ELIZABETH CITY, N.C. (March 11, 2024) – Out of 150 applicants, Elizabeth City State University (ECSU) junior Qua’Nisha Clemons, was one of 12 students selected for this year’s Emerging Leaders Engagement Thurgood Marshall College Fund event. 

The three-day experience was, “a game changer in some career choices that align perfectly with my skills, values, career aspirations, and desires,” said Clemons, a business administration student. 

Clemons and the 2024 cohort were recently hosted by the hospitality and culinary company Aramark to discuss business leadership, strategies within the company’s Diversity, Equity, and Inclusion department, and diverse supply chain opportunities within collegiate hospitality. Program organizers fashioned the experience to immerse students in Aramark culture.  

Event offerings included meetings with executives, career development sessions, a trip to an Aramark client location, an open exchange with Aramark employees who graduated from minority-serving institutions, and meeting an alumnus of the historically Black college and university (HBCU) Emerging Leaders Program. 

Visiting Aramark’s corporate headquarters in Philadelphia, Pa. was a thrill, Clemons said.  

“While representing my university, I had the privilege to bring insights, strategies, and possible opportunities back to my campus and implement feedback as a student leader,” she said. “I look forward to making an impact on campus.”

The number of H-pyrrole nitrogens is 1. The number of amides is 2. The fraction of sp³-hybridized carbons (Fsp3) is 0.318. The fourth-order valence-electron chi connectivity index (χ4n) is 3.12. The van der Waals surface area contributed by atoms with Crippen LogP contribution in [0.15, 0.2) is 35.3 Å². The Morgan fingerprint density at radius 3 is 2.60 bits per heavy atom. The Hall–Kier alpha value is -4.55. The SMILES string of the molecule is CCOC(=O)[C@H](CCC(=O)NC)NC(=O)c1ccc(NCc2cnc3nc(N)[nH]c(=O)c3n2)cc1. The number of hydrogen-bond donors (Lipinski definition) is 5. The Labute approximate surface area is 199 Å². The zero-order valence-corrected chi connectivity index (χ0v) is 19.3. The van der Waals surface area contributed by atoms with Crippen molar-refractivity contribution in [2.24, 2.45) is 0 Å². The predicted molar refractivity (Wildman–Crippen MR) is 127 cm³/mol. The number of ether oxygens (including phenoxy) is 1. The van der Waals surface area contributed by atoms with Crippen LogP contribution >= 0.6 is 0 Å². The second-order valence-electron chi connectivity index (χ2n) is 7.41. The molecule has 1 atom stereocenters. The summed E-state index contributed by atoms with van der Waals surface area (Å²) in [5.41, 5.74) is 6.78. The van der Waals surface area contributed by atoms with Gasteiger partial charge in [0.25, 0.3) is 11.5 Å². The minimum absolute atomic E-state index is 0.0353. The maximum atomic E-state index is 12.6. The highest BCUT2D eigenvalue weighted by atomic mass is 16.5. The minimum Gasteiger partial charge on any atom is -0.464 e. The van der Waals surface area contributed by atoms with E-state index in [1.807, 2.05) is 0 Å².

Long-term, Clemons aspires towards a career in marketing or sales in the collegiate hospitality division of Aramark or another organization. Among others, she credits Kim Scott, assistant professor in the ECSU Department of Business, Accounting and Sports Management, for helping her prepare to be present among other HBCU attendees, including students from Bowie State University, North Carolina Central University, Fayetteville State University, and South Carolina State University. 

“Qua’Nisha's participation in the emerging leaders program with Aramark is a testament to her remarkable commitment to personal and professional growth,” Scott said. “As her professor, I couldn't be [more proud] of her exemplary display of leadership skills and her unwavering determination to make a difference.”